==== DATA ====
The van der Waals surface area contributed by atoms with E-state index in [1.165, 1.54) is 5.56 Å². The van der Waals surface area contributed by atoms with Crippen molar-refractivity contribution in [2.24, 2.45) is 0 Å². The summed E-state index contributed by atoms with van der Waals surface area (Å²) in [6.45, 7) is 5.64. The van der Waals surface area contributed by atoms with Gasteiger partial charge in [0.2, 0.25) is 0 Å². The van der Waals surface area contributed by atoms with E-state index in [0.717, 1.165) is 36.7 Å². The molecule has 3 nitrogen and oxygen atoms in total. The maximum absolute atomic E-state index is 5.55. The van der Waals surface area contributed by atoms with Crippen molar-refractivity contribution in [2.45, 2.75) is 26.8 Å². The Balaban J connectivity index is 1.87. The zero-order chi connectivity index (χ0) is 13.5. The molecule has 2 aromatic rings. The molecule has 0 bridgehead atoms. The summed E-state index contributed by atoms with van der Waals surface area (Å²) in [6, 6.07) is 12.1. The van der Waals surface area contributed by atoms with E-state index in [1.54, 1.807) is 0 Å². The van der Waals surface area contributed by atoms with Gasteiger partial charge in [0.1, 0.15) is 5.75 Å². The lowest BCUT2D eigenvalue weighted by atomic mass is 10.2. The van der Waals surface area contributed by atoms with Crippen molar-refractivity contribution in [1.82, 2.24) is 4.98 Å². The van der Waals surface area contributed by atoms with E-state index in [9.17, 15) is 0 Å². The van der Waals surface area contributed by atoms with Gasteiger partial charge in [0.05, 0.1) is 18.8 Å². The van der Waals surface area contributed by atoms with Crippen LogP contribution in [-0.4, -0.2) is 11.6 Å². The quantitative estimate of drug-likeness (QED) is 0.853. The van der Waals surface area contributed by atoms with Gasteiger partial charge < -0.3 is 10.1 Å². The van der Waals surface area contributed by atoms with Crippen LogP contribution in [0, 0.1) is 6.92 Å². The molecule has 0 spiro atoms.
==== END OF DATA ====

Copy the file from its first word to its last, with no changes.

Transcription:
The van der Waals surface area contributed by atoms with E-state index in [1.165, 1.54) is 5.56 Å². The van der Waals surface area contributed by atoms with Crippen molar-refractivity contribution in [2.24, 2.45) is 0 Å². The summed E-state index contributed by atoms with van der Waals surface area (Å²) in [6.45, 7) is 5.64. The van der Waals surface area contributed by atoms with Gasteiger partial charge in [0.2, 0.25) is 0 Å². The van der Waals surface area contributed by atoms with E-state index in [0.717, 1.165) is 36.7 Å². The molecule has 3 nitrogen and oxygen atoms in total. The maximum absolute atomic E-state index is 5.55. The van der Waals surface area contributed by atoms with Crippen molar-refractivity contribution in [2.45, 2.75) is 26.8 Å². The Balaban J connectivity index is 1.87. The zero-order chi connectivity index (χ0) is 13.5. The molecule has 2 aromatic rings. The molecule has 0 bridgehead atoms. The summed E-state index contributed by atoms with van der Waals surface area (Å²) in [6, 6.07) is 12.1. The van der Waals surface area contributed by atoms with E-state index in [1.54, 1.807) is 0 Å². The van der Waals surface area contributed by atoms with Gasteiger partial charge in [0.1, 0.15) is 5.75 Å². The lowest BCUT2D eigenvalue weighted by atomic mass is 10.2. The van der Waals surface area contributed by atoms with Crippen molar-refractivity contribution in [1.82, 2.24) is 4.98 Å². The van der Waals surface area contributed by atoms with E-state index in [9.17, 15) is 0 Å². The van der Waals surface area contributed by atoms with Gasteiger partial charge in [0.05, 0.1) is 18.8 Å². The van der Waals surface area contributed by atoms with Crippen LogP contribution in [-0.4, -0.2) is 11.6 Å². The quantitative estimate of drug-likeness (QED) is 0.853. The van der Waals surface area contributed by atoms with Gasteiger partial charge < -0.3 is 10.1 Å². The van der Waals surface area contributed by atoms with Crippen LogP contribution in [0, 0.1) is 6.92 Å². The molecule has 0 spiro atoms.